Mobile Phone: Calling and Texting Patterns of College Students in Pakistan

Topics: Mobile phone, Text messaging, Cellular network Pages: 20 (7989 words) Published: March 27, 2011
International Journal of Business and Management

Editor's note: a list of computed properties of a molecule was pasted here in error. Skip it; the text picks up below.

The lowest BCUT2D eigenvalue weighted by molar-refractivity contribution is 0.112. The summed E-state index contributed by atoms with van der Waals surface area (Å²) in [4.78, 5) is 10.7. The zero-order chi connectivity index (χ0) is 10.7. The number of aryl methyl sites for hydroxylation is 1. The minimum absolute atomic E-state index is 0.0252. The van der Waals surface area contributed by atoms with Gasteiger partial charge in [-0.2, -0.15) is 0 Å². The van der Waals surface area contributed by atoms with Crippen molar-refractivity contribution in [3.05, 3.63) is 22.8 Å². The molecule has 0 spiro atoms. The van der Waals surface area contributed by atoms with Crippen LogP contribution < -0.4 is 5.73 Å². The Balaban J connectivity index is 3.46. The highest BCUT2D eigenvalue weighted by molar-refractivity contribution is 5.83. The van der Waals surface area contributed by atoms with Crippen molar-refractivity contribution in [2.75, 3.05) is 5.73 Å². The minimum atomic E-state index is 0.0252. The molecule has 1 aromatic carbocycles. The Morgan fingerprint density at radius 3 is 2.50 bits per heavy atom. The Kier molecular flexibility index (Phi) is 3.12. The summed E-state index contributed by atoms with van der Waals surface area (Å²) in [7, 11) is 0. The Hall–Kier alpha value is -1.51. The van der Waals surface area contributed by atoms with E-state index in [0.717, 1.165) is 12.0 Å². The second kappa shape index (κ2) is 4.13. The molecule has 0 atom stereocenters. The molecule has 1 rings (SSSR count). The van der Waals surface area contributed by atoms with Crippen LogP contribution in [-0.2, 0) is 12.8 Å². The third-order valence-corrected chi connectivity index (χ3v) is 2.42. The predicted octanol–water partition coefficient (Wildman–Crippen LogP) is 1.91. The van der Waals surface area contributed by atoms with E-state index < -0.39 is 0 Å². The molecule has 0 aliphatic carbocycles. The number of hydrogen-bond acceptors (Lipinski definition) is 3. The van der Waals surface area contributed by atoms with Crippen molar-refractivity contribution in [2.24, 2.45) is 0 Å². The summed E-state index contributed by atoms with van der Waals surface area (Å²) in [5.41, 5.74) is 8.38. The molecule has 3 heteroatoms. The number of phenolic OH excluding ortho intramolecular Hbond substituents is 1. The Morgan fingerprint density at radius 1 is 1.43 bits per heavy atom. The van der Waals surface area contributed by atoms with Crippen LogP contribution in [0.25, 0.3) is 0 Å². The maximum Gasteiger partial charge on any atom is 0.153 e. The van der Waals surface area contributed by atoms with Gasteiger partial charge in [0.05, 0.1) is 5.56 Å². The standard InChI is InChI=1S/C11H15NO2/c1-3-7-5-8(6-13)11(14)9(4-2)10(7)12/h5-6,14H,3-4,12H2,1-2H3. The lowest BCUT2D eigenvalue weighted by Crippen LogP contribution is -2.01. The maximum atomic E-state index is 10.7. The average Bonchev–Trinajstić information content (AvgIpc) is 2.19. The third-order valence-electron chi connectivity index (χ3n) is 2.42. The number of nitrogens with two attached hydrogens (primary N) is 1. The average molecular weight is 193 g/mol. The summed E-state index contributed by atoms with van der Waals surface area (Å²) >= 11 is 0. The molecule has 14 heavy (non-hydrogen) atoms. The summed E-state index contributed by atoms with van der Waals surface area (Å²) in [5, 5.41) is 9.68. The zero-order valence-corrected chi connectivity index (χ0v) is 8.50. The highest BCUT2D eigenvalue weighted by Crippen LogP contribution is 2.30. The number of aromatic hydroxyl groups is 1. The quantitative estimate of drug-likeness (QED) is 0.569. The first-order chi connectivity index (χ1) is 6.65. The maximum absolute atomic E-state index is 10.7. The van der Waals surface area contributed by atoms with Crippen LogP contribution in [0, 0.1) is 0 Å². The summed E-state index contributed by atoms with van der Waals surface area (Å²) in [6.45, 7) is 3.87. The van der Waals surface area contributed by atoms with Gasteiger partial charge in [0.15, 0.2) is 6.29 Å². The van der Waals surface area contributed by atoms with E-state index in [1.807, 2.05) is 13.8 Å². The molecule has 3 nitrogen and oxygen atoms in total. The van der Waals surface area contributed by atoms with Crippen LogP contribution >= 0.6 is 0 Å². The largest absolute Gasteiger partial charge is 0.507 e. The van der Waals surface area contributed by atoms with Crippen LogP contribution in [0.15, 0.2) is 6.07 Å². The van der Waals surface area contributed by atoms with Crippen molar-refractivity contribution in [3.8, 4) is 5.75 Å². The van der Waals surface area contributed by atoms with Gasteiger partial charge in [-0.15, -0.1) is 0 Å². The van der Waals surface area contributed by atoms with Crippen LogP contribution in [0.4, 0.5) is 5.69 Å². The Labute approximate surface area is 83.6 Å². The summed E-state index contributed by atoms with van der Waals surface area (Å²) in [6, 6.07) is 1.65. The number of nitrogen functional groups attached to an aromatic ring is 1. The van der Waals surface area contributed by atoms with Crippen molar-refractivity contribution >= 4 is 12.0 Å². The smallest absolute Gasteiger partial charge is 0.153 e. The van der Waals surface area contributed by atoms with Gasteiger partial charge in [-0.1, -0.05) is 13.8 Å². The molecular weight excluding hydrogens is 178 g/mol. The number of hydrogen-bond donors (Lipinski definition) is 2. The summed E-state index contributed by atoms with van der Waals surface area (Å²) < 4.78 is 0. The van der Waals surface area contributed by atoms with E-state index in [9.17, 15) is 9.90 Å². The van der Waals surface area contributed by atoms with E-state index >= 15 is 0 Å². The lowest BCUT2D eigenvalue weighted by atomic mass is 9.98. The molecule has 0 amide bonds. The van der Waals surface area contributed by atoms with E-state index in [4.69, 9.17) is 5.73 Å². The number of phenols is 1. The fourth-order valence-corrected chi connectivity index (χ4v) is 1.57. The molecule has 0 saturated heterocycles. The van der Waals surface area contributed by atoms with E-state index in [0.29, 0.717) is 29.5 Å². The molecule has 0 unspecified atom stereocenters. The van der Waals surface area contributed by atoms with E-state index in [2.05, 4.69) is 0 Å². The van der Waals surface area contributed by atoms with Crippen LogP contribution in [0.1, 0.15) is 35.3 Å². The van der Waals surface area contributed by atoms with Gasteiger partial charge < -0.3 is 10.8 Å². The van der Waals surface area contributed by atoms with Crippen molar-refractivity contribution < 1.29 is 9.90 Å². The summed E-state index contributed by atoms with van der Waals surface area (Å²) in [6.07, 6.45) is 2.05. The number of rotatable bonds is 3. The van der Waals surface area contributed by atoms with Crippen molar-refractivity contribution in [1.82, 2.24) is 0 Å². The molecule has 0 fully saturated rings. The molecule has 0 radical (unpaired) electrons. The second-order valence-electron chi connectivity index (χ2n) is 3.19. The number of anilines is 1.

Mobile Phone: Calling and Texting Patterns of College Students in Pakistan Sohail Kamran Department of Business Administration, Fatima Jinnah Women University Rawalpindi, Pakistan E-mail: Abstract This paper qualitatively investigated the mobile phone calling and texting patterns among youth in Pakistan. Initially, the data was gathered from seventy seven (n=77) college students aged 17-21 years, who completed twenty four hours mobile phone communication diaries. Completed communication diaries were followed by twenty three in-depth interviews with the college students to collect detailed background information. Study results revealed congruity of SMS and calling patterns among male and female youth. This research discovered that the majority of youth is extremely high user, fond of texting and low user of voice calls. This research unfolded that the youth do most of the mobile phones communications within their age group, communicate in both positive and negative ways. However, majority of mobile phone communications among youth could be categorized as problematic with reference to the place, time, and purpose. The main motivation of high and problematic use among youth is very low priced prepaid packages offered by the telecom operators in Pakistan. Policy implications for the regulatory body are to educate the youth about the appropriate and inappropriate use of mobile phone technology, and issuance of code of advertising to the telecom operators in Pakistan. Keywords: Youth calling behavior, Youth texting behavior, Mobile phone consumption 1. Introduction and Theoretical Background Growing benefits of mobile phones are undeniable and many Studies highlighted advantages of mobile phone use, such as young people form and support relationships with others (Power and Horstmanshof, 2004), widening social networks due to ease of contact (Srivastava, 2005), sense of security and safety among the of mobile phone users as users can contact others in case of emergency (Taylor and Harper, 2001,Chapman and Schofield, 1998, Carroll et al. 2002), social gratification of youths from mobility, access and convenience (Tjong et al, 2003), busy working parents are better able to communicate with their children (Frissen, 2000 and Matthews, 2004), redirecting trips that have already started, softening and changing of schedules, and progressive refinement of an activity, such as filling in details of open-ended plans through mobile phones communication. Even deaf people can better communicate with each other through SMS (Power and Power, 2004). These uses of the mobile phone have changed the patterns of coordination in many areas of our social life, including peer groups, families, and work (Ling and Yttri 2002). In short, people of all ages have benefited from the mobile phone consumptions in the modern societies. But, researches have also identified potentially problematic and excessive use of mobile phones among teenage and youth segments (Bianchi and Phillips 2005, Paragras, 2003, Monk et al 2004, Palen et al 2001). A study conducted by James and Drennan (2005) in Brisbane, Australia revealed that usage rate among the students were high ranging from 1.5 Hours to 5 Hours per day, and an average bill per month were $140, which is very expensive given the low student income. However, another study by Matthews (2004) found that Australian adolescents are the low users of the mobile phones, with 97% of teenagers mobile phone users making fewer than five calls per day and 85% using SMS fewer than five times per day (Matthews, 2004). Work of Ling (2005) shows linkage between adolescent criminality and mobile telephone use. Heavy users of mobile telephone are over represented among those who are involved in various forms of deviance such as, fighting, alcohol and narcotics use, various forms of theft, etc (Ling 2005). School, College and University...
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